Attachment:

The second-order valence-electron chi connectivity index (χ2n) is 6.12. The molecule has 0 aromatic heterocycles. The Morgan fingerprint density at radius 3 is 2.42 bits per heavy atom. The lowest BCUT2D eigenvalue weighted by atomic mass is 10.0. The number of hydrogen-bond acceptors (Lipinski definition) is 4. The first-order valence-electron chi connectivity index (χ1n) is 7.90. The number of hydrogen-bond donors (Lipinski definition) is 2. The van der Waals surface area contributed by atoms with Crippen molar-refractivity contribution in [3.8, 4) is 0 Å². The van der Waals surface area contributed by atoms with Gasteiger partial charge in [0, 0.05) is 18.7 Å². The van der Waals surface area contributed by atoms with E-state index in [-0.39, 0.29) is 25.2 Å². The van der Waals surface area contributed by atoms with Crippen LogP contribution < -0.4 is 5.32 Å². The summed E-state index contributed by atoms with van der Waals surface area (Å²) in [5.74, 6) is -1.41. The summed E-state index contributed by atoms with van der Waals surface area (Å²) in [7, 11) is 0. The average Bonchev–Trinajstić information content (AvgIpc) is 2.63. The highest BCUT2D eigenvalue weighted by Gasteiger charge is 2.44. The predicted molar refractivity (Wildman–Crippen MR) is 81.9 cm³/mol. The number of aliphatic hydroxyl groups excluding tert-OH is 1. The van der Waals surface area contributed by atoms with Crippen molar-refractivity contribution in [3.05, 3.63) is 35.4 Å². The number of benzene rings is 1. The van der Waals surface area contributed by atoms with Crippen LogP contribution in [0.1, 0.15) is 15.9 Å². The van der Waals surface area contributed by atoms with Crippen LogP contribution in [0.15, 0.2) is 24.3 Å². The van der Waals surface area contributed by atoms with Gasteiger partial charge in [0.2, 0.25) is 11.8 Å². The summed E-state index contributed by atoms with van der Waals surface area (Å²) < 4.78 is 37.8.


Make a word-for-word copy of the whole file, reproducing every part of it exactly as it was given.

The second-order valence-electron chi connectivity index (χ2n) is 6.12. The molecule has 0 aromatic heterocycles. The Morgan fingerprint density at radius 3 is 2.42 bits per heavy atom. The lowest BCUT2D eigenvalue weighted by atomic mass is 10.0. The number of hydrogen-bond acceptors (Lipinski definition) is 4. The first-order valence-electron chi connectivity index (χ1n) is 7.90. The number of hydrogen-bond donors (Lipinski definition) is 2. The van der Waals surface area contributed by atoms with Crippen molar-refractivity contribution in [3.8, 4) is 0 Å². The van der Waals surface area contributed by atoms with Gasteiger partial charge in [0, 0.05) is 18.7 Å². The van der Waals surface area contributed by atoms with E-state index in [-0.39, 0.29) is 25.2 Å². The van der Waals surface area contributed by atoms with Crippen LogP contribution < -0.4 is 5.32 Å². The summed E-state index contributed by atoms with van der Waals surface area (Å²) in [5.74, 6) is -1.41. The summed E-state index contributed by atoms with van der Waals surface area (Å²) in [7, 11) is 0. The average Bonchev–Trinajstić information content (AvgIpc) is 2.63. The highest BCUT2D eigenvalue weighted by Gasteiger charge is 2.44. The predicted molar refractivity (Wildman–Crippen MR) is 81.9 cm³/mol. The number of aliphatic hydroxyl groups excluding tert-OH is 1. The van der Waals surface area contributed by atoms with Crippen molar-refractivity contribution in [3.05, 3.63) is 35.4 Å². The number of benzene rings is 1. The van der Waals surface area contributed by atoms with Crippen LogP contribution in [0.1, 0.15) is 15.9 Å². The van der Waals surface area contributed by atoms with Crippen LogP contribution in [0.15, 0.2) is 24.3 Å². The van der Waals surface area contributed by atoms with Gasteiger partial charge in [0.2, 0.25) is 11.8 Å². The summed E-state index contributed by atoms with van der Waals surface area (Å²) < 4.78 is 37.8.